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I just deleted all CNAME records on my domain name by mistake. Now mail.mydomainname.com point to a invalid address. Then I added a CNAME record with alias mail and make it point to ghs.google.com as the instruction given by google. But actually http://ghs.google.com point to an invalid address at google.

I remember I had a CNAME record named googlexxxxxxxx where xxxxxxxx is something like a authentication code. So where can I find that xxxxxxxx?

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2 Answers 2

up vote 1 down vote accepted

To add to @ErikA answer. There are two DNS changes that are made with Google Apps.

  1. Domain Verification, which is the googleXXXXXXX.yourdomain.com you mention. This is done to confirm you are the owner of the domain, and should point to google.com.

    EXAMPLE: googleXXXXXXX.yourdomain.com => google.com
    
  2. Mail, and all other apps like chat, docs, calendar etc should have a CNAME, which point to ghs.google.com. It is not a website, therefor not responding to HTTP requests.

    EXAMPLE: mail => ghs.google.com
    

To recover the googleXXXXXXX address you should just have to go to the Google Apps admin as the service should have detected the dropped validation and ask you to re-validate. You can submit the re-validation here: http://www.google.com/a/YOURDOMAIN.COM/VerifyOwnership, placing your domain in the proper spot.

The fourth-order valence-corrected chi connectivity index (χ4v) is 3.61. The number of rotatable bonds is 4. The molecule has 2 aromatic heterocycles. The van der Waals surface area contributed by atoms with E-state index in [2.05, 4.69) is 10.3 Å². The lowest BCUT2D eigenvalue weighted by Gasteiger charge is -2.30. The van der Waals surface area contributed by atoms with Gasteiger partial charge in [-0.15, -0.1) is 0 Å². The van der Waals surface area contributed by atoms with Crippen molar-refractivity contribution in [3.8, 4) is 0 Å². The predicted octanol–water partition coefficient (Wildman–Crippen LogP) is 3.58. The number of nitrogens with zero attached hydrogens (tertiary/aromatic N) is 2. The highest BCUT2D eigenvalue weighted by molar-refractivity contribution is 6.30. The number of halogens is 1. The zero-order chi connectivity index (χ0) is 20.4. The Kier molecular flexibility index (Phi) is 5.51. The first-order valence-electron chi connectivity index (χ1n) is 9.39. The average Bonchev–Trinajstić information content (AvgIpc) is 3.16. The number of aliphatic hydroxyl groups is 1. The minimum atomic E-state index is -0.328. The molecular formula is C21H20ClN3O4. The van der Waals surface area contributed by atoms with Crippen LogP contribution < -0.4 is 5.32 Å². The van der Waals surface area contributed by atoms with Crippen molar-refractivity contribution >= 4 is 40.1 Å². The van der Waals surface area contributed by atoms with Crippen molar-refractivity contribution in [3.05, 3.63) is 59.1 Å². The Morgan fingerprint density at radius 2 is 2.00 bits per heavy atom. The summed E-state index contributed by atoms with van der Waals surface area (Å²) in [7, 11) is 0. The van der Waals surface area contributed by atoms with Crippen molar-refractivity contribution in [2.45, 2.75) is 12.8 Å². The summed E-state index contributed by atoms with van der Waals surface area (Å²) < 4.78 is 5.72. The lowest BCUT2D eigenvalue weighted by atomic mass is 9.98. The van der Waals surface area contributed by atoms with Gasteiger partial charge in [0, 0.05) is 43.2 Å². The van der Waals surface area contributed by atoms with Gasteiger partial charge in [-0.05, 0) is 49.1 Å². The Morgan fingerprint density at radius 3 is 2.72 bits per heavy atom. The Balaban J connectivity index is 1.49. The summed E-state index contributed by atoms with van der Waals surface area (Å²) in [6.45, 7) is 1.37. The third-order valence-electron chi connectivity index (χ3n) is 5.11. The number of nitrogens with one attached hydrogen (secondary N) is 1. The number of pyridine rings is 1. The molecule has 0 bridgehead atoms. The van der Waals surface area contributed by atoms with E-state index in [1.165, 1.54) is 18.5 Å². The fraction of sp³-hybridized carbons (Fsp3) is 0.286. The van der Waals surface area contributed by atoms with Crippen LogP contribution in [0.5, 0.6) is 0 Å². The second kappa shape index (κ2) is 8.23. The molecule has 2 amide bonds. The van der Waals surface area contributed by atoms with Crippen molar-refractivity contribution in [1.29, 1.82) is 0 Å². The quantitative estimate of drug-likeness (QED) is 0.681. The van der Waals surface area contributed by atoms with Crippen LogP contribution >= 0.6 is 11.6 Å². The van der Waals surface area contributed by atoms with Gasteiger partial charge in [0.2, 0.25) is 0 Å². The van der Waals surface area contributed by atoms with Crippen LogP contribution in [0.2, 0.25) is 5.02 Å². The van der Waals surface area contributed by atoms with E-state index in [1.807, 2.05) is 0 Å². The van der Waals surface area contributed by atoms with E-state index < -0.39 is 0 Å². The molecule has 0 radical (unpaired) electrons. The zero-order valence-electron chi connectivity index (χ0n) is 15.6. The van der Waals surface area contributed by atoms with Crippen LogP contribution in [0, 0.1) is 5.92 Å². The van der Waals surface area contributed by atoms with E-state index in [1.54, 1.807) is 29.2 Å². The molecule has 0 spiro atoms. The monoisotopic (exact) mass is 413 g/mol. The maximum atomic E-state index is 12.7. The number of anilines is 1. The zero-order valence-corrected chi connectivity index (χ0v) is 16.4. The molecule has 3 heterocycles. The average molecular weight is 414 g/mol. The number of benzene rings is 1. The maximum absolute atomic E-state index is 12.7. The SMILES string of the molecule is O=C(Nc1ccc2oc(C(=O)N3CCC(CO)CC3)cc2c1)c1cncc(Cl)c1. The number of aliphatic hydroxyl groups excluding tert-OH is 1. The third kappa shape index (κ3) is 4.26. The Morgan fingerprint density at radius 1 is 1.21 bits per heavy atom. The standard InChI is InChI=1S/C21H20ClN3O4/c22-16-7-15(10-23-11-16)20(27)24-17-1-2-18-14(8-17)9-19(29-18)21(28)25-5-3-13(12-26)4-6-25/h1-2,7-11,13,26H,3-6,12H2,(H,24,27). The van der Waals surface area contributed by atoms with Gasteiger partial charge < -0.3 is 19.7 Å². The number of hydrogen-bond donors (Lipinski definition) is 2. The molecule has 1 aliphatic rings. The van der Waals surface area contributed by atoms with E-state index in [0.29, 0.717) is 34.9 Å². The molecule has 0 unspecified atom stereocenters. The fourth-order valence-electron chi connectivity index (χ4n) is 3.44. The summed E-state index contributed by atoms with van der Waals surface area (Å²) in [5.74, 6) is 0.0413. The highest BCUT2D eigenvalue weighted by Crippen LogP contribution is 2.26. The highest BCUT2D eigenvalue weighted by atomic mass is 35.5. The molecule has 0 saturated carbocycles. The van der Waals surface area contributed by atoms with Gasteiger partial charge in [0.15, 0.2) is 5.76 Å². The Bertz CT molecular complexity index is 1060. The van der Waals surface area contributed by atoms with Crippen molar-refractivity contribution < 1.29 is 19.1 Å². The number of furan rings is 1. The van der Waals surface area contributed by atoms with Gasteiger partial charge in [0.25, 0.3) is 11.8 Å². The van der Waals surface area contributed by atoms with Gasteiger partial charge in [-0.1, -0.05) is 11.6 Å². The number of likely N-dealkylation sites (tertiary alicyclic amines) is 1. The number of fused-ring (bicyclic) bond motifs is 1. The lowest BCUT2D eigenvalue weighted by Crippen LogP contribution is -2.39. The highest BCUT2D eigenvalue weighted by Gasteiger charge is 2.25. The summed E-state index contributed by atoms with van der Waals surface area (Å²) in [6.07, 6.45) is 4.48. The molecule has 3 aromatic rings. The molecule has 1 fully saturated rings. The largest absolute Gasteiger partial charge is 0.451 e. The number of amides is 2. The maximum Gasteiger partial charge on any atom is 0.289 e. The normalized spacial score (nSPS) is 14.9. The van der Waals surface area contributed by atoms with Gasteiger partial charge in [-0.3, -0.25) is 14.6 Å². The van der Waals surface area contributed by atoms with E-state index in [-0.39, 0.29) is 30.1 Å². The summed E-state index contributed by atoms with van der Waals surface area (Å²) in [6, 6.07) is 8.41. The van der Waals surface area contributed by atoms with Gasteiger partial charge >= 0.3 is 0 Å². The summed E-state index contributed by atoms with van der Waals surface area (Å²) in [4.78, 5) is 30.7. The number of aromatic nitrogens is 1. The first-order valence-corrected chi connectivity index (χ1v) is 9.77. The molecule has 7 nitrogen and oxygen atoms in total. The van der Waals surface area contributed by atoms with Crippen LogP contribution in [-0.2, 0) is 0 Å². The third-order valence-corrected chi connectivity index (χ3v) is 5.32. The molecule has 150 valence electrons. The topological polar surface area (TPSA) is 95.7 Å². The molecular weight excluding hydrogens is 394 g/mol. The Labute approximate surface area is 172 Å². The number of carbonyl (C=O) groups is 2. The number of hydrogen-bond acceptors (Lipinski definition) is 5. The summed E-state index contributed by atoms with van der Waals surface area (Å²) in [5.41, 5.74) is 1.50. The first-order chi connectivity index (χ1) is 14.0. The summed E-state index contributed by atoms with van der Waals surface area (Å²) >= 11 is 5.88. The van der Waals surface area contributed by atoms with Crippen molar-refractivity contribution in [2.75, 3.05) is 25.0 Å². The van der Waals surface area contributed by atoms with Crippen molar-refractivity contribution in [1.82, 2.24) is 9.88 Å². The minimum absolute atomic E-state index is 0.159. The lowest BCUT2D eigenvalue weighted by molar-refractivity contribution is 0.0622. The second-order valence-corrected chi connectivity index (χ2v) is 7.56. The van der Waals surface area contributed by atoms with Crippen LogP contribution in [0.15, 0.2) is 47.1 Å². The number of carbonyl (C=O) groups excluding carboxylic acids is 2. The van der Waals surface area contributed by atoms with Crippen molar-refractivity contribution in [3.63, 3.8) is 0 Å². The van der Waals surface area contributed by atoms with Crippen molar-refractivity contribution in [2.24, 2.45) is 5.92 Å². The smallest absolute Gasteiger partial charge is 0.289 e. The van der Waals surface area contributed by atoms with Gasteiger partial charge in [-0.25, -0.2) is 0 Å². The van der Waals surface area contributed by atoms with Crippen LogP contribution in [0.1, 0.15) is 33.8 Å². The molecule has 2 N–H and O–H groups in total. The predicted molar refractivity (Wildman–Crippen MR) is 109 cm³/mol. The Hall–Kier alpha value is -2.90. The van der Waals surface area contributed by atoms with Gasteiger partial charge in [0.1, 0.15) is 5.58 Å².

The 2nd CNAMES you can just recreate as the destination is always the ghs.google.com and the pointer can be whatever you like. Just make sure they match the URL settings in the Google Apps admin.

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You got the point. My question is how to recover googleXXXXXXX? I login with admin but it does not detected the dropped validation and ask me to re-validate as what you said –  powerboy Nov 3 '10 at 4:51

Here's Google's help page on what you need to do to set up a CNAME for their Google Apps platform.

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I have already read that help page. My question is how to recover googleXXXXXXX? –  powerboy Nov 3 '10 at 4:59
1  
I'd guess you probably don't need to worry about it. The validation is a one-time thing, to prove that you actually own the domain. Once that's been proven, you're home free. I've had GApps set up for my domain for many years, and that validation CNAME only existed for long enough to let them verify and then it was deleted. –  EEAA Nov 3 '10 at 5:04

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